John took advantage of this momentary lapse in the conversation to observe the features of the living room. Looking about, he could spy stacks of sheet music along one of the walls. The music appeared hand written. John walked to the stacks and picked up one sheet. While he gazed at the paper, Lissie walked back into the living room, carrying two steaming mugs.
"So I see you found some of my compositions."
John replaced the sheet and looked back at Lissie, startled.
"It's okay," she said, "You can look. Just don't spill any tea on them."
Lissie handed a warm mug of tea to John.
Noticing that he was about to protest to tea at such a late hour, she added "Don't worry. It's doesn't have any caffeine."
As John sipped his tea, Lissie rambled on about her compositions. He only caught a few phrases, including "This one I wrote after I won the chili contest," "This one I wrote after I started working at the diner," and "This one sucks. Don't look at it."
"It doesn't suck." John spoke. "Sure, the lyrics make absolutely no sense, but the melody's great."
John, setting the sheet back on its pile, walked over to a sofa on the other side of the room.
Lissie spoke. "Feel free to sit. I know you're tired."
John plopped onto the couch. Lissie, who sat down on a nearby chair, began to speak.
"Now wait a minute, Lissie, you promised me you would tell me why you want to leave Salton."
"You're right. Fortunately, for me, I don't rightly know. So what are you planning on doing once you reach Los Angeles?"
John gave Lissie a disapproving look.
"Okay, I'll tell you. You think I left New York because of the 'hustle and bustle,' don't you?"
"Is that not true?"
"It's partly true. The main reason is a lot more complicated. I was college-age back then, and none of the bands I was in lasted very long. My parents labeled me a 'dead-beat,' and kicked me out of the house."
"So you were homeless?"
"No, some of my friends let me stay with them. Band mates, mostly. Oncetheyhad all kicked me out, I realized that I needed to get my act together. I heard about Salton from some other friends and decided it would be a good place to live, a place I might be able to start a business. I knew nothing about owning or operating one, but I eventually got the hang of it. I've been somewhat successful but now I'm beginning to miss the hustle and bustle of the big city. I've spent years in Salton, though. I really want to get back to the big city."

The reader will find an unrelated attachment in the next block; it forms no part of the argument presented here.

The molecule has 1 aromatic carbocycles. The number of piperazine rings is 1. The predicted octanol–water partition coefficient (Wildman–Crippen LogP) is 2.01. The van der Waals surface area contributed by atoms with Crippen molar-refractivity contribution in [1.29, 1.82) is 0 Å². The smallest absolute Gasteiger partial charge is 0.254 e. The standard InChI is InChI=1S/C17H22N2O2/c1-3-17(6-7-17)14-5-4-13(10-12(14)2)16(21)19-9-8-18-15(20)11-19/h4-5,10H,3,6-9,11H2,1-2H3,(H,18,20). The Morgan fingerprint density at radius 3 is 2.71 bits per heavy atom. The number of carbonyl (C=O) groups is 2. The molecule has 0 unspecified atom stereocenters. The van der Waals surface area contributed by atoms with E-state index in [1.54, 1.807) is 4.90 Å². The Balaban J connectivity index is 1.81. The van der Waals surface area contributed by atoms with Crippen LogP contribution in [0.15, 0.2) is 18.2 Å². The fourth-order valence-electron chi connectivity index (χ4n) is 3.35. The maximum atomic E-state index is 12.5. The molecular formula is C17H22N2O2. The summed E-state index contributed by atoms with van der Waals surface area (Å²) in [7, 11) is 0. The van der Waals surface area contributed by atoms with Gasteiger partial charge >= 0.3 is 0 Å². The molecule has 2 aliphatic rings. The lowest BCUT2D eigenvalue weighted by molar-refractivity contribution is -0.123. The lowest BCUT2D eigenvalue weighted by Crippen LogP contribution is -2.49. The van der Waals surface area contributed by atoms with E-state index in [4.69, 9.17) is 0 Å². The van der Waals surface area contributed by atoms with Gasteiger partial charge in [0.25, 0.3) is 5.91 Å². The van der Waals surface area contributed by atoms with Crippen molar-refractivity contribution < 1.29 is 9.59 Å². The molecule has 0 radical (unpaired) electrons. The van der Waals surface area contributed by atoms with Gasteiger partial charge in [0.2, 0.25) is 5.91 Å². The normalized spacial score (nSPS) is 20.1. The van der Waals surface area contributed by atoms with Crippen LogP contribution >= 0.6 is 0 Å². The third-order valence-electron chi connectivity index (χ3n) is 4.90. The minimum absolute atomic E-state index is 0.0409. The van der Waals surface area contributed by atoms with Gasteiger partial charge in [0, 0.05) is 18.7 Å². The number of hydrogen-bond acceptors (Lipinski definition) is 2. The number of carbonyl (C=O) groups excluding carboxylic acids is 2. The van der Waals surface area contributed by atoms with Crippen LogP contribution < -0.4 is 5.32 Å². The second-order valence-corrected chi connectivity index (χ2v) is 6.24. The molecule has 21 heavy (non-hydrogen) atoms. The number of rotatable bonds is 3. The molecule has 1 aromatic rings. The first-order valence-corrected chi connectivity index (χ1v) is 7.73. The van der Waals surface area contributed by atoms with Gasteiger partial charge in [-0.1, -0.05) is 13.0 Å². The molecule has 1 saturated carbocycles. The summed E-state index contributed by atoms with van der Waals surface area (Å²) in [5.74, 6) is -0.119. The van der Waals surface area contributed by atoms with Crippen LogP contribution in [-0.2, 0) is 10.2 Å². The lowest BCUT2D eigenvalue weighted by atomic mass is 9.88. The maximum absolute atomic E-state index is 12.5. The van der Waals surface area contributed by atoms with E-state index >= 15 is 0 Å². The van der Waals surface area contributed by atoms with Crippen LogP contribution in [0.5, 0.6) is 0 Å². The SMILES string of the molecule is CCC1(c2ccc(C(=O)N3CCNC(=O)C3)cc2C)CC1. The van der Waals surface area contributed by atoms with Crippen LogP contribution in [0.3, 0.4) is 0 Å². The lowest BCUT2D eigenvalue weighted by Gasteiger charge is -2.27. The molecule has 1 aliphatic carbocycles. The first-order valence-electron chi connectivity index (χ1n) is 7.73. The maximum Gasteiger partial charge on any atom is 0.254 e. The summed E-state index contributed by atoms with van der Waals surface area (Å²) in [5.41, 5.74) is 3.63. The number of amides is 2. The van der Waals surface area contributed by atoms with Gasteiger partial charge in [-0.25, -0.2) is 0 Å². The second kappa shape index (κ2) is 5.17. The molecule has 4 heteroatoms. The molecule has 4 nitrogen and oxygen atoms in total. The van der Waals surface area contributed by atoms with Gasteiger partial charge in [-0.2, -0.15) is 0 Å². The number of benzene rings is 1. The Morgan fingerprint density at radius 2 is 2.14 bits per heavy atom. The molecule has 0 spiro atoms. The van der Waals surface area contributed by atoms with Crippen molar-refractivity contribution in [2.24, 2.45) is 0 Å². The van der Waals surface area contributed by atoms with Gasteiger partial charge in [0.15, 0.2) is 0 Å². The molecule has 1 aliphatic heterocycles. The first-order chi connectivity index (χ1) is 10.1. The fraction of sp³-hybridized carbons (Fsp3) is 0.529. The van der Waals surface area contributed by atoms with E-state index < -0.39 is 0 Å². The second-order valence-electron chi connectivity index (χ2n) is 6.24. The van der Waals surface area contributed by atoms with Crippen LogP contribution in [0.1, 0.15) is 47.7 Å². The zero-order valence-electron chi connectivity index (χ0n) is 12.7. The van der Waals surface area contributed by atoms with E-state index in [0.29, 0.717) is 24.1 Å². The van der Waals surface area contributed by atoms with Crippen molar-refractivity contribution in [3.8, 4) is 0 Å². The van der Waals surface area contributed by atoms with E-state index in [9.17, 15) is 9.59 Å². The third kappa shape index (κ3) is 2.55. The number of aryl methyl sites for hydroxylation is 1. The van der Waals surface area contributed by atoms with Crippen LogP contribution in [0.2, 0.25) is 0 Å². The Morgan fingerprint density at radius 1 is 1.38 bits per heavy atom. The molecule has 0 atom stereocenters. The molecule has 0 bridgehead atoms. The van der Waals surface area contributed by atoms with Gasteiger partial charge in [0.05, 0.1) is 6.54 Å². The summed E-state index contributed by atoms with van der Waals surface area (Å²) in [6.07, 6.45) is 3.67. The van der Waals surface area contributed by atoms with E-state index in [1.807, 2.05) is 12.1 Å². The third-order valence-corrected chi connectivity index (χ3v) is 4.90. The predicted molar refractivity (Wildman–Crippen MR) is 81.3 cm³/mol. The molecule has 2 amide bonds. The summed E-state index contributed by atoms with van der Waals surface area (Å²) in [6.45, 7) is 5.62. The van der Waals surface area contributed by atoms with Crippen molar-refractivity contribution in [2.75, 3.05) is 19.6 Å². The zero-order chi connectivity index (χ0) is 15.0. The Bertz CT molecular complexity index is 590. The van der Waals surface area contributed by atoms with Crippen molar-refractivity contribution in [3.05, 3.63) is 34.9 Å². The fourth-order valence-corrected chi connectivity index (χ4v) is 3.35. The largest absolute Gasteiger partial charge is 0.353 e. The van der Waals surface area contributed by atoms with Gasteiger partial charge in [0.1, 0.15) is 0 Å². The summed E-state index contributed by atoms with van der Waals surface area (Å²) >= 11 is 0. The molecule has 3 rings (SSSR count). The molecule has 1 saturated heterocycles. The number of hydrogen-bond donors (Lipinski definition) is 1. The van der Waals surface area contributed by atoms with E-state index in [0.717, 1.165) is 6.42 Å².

Lissie paused and looked out the window.
"Think you'll go to Los Angeles?" she asked.
"You know, I might stay in Salton. It's a pretty nice town."
"Oh," Lissie said. "I was hoping you and I could travel to Los Angeles together. We could hit it big."
"Youcould hit it big. I'm not so sure about myself."
"Of course you could. You're pretty handy with a guitar."
John yawned. Looking at his watch, he saw that it was well past midnight. Through another yawn, John spoke.
"I should get back to Bill's house."
"You'll fall asleep on the sidewalk before you reach Mr. Hodge's home. You can sleep in my house tonight."
"Really?" John said, stifling another yawn.
"Sure. I've always wanted to have a sleepover."
"You're not being serious are you?"
"Not about the wanting a sleepover part." Lissie stood up. "Well, see you in the morning."
As Lissie walked down the hallway, John could feel his eyelids grow heavier. He unsuccessfully attempted to repress another yawn and fell asleep.